Aussies persist with Maxwell at No. 7
Australia expects to stay the course with all-rounder Glenn Maxwell at No.7 despite criticism from Shane Warne and India plotting vengeance in Adelaide, says boom debutant Jason Behrendorff.
Australia humbled India by 34 runs in Saturday's one-day series opener at the SCG but the strategy to deploy Maxwell in the lower order was criticised by former Test selector Mark Waugh and legend Warne.
Australia posted 288 at the SCG against India but England is World Cup favourite for its ability to routinely record imposing 300 totals with an average run rate of 6.25.
"It's tough for Maxy to bat higher with the batting order so we will see how he goes but at the moment I think we have a pretty good balance in the side," said Behrendorff who claimed the key wickets of MS Dhoni (51) and Shikhar Dhawan (0).
Usman Khawaja (59, 81) and Shaun Marsh (54, 70) responded to Aaron Finch's (6) ongoing form slump with a 92-run stand that soaked up 111 balls. Australia prefers to have Maxwell's high octane stroke-play in reserve if required.
"I am not too sure what his right position is but No.7 is a pretty crucial role in that middle order," said Behrendorff.
"If we can have Maxi in that the last few overs we know he can hit it to any part of the ground and that is where probably if he gets a few more overs with the ball, you can justify him at No.7."
While Maxwell faced five balls on Saturday, India's star opener Rohit Sharma (133) believes the promotion of former skipper MS Dhoni up the order is "ideal" despite Ambati Rayudu's hold on the No.4 slot.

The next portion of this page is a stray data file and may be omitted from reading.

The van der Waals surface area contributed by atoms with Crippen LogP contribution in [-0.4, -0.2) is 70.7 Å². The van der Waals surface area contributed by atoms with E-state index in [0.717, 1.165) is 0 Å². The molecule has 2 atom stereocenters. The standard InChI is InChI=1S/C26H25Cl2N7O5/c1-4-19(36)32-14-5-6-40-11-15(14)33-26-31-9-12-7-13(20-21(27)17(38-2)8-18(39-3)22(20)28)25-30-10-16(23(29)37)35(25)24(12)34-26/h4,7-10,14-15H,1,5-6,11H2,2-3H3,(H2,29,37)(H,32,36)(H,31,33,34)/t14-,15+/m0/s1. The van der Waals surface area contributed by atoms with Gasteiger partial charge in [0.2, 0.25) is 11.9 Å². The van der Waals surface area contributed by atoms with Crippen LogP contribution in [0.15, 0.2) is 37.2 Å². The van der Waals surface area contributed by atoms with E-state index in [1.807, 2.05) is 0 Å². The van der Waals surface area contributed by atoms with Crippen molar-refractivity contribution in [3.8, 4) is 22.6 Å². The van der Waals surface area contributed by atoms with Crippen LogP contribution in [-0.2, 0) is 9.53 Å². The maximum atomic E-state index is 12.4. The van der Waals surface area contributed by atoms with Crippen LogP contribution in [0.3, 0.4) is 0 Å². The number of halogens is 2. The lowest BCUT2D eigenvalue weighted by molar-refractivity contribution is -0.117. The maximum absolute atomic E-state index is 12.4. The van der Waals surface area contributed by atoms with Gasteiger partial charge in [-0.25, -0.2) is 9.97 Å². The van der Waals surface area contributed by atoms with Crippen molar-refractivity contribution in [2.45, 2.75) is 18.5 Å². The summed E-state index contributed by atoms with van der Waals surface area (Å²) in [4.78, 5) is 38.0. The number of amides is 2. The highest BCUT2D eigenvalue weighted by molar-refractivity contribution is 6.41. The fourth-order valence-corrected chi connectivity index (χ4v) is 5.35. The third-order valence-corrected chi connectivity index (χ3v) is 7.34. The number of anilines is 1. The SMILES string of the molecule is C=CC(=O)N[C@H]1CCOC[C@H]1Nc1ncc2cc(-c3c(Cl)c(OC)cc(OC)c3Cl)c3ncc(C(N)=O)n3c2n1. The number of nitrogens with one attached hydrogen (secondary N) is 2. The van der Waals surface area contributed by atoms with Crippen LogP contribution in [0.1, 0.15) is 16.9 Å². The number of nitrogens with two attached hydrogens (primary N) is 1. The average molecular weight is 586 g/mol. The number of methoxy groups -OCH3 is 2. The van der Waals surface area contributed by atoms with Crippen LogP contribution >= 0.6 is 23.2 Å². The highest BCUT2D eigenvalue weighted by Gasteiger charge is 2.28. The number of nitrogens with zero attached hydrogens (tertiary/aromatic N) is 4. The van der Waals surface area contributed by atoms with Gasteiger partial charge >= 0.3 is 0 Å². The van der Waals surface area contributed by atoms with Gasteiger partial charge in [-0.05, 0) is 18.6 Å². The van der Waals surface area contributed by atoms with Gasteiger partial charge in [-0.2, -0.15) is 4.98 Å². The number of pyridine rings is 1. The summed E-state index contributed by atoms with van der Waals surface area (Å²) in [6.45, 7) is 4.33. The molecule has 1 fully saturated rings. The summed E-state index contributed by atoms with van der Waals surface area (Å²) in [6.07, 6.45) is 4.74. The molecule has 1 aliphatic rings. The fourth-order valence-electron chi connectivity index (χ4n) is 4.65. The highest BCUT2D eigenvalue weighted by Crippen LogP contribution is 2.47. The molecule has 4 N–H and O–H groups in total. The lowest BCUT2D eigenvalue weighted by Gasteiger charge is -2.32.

Left-armer Behrendorff says Australia is ready for the wrath of India - rated the one nation capable of stopping England's quest for a World Cup triumph on home soil.
"Yes we are up 1-0 but you look at their side, they are a class outfit so we will expect them to come out firing and give us a really good fight," said Behrendorff.
"We are feeling really good and they are probably hurting after a loss."
Australia could recall leg-spinner Adam Zampa in place of Nathan Lyon in Adelaide but Behrendorff doesn't expect many changes.
"I think it will be pretty settled now we have the win first up but you never know what selections will do and rotations of bowlers," he said.
Rookie speedster Jhye Richardson (4-26) backed by Behrendorff (2-39) cut down India with all the firepower Australia lacked in the second half of the Test series against India.
Richardson demonstrated rare prowess with the new and old ball to secure his best one-day figures in Australia's fourth win in 22 completed matches.
Australia's win and performances of Sandgropers Richardson and Behrendorff injected welcome "confidence" in a World Cup year.
"A relatively new team in the ODI set up to be able to knock off India and play really well with everything we have coming up is going to be great," said Behrendorff.
"I would love to be involved in the World Cup."
Behrendorff is focusing on white ball cricket after a debilitating run of back injuries that left him bed ridden in late 2017. Claiming Dhawan in his first over 'settled' the left-armer.
"It has been a really tough road the last few years but to get some white ball cricket and continuity playing again and get the chance to play for my country is unreal," said Behrendorff.
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